Britain’s primary school inspectors will question girls who wear the Muslim headscarf at school, the head of the Office for Standards in Education (Ofsted) and the chief inspector of schools, Amanda Spielman, said.
She explained the move was to tackle situations in which wearing a hijab “could be interpreted as sexualisation” of school children.
Spielman’s announcement came as a recommendation to inspectors but the directive was not yet updated in the official handbook for inspectors. They are advised to record pupils’ responses to questions such as why they wear the hijab to school.
“While respecting parents’ choice to bring up their children according to their cultural norms, creating an environment where primary school children are expected to wear the hijab could be interpreted as sexualisation of young girls,” Spielman said.
“In seeking to address these concerns, and in line with our current practice in terms of assessing whether the school promotes equality for their children, inspectors will talk to girls who wear such garments to ascertain why they do so in the school,” she added.
Spielman met various anti-hijab campaigners after a survey by British newspaper Sunday Times suggested that nearly a fifth of 800 state primary schools, in 11 regions of England list the hijab as part of their uniform policy, mostly as an optional item.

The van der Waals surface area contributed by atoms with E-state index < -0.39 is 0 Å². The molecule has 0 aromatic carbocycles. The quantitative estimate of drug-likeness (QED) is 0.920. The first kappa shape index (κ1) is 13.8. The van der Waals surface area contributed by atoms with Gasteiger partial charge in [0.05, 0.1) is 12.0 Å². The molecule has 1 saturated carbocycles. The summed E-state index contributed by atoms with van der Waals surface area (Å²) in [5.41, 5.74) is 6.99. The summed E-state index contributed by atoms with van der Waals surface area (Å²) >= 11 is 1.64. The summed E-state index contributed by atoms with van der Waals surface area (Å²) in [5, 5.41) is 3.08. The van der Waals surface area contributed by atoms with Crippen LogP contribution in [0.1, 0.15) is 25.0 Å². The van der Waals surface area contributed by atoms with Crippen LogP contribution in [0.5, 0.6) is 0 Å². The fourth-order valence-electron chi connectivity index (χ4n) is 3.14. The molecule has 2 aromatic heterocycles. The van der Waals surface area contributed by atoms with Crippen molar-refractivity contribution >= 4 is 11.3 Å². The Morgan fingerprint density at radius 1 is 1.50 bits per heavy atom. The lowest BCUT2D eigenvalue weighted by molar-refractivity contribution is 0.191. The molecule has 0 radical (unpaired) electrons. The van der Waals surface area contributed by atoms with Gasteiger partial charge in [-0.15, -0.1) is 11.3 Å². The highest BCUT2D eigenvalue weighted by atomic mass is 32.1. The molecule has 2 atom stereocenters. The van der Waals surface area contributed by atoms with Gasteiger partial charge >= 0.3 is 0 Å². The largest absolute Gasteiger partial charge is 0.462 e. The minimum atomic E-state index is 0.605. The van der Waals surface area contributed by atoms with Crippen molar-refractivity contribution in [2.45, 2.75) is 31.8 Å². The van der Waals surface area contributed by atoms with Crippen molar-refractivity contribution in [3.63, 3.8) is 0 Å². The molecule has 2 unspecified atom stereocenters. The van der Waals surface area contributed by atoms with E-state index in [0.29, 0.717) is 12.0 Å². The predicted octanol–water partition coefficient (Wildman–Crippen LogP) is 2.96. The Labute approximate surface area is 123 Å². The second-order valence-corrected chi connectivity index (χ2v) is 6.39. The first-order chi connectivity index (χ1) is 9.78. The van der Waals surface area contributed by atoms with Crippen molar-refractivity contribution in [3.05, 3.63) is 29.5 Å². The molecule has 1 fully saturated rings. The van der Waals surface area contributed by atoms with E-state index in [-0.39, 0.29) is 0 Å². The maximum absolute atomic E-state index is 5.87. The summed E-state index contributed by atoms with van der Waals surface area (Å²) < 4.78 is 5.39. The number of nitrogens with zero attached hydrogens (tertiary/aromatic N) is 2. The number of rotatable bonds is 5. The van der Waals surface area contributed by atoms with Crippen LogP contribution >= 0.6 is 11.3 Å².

However, the Muslim Council of Britain secretary-general, Harun Khan, responded to the move.
“It is deeply worrying that Ofsted has announced it will be specifically targeting and quizzing young Muslim girls who choose to wear the headscarf,” he said.
“It sends a clear message to all British women who adopt this that they are second-class citizens, that while they are free to wear the headscarf, the establishment would prefer that they do not,” Khan said.
“It is disappointing that this is becoming policy without even engaging with a diverse set of mainstream Muslim voices on the topic,” he added.
Khan urged “any parent or member of the public who has a concern about fundamentalist groups influencing school policy, or breaching equality law to make a complaint to the school.”
“If schools do not act on these complaints they can be made to Ofsted directly,” he said.